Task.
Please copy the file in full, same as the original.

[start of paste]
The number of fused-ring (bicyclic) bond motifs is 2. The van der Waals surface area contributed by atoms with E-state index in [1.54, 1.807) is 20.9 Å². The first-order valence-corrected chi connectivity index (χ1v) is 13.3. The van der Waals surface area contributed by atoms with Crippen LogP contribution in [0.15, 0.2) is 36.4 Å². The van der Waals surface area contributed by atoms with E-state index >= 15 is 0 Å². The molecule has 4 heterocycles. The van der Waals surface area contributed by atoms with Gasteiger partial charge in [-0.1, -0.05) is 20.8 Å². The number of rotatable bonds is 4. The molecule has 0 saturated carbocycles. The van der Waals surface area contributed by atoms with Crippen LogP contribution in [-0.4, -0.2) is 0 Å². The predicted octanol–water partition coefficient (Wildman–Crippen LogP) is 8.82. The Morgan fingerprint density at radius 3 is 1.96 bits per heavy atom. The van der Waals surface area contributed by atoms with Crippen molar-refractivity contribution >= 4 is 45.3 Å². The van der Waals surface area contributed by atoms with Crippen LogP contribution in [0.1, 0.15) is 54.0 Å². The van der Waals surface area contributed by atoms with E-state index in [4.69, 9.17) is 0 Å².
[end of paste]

The number of fused-ring (bicyclic) bond motifs is 2. The van der Waals surface area contributed by atoms with E-state index in [1.54, 1.807) is 20.9 Å². The first-order valence-corrected chi connectivity index (χ1v) is 13.3. The van der Waals surface area contributed by atoms with Crippen LogP contribution in [0.15, 0.2) is 36.4 Å². The van der Waals surface area contributed by atoms with E-state index >= 15 is 0 Å². The molecule has 4 heterocycles. The van der Waals surface area contributed by atoms with Gasteiger partial charge in [-0.1, -0.05) is 20.8 Å². The number of rotatable bonds is 4. The molecule has 0 saturated carbocycles. The van der Waals surface area contributed by atoms with Crippen LogP contribution in [-0.4, -0.2) is 0 Å². The predicted octanol–water partition coefficient (Wildman–Crippen LogP) is 8.82. The Morgan fingerprint density at radius 3 is 1.96 bits per heavy atom. The van der Waals surface area contributed by atoms with Crippen molar-refractivity contribution >= 4 is 45.3 Å². The van der Waals surface area contributed by atoms with Crippen LogP contribution in [0.1, 0.15) is 54.0 Å². The van der Waals surface area contributed by atoms with E-state index in [4.69, 9.17) is 0 Å².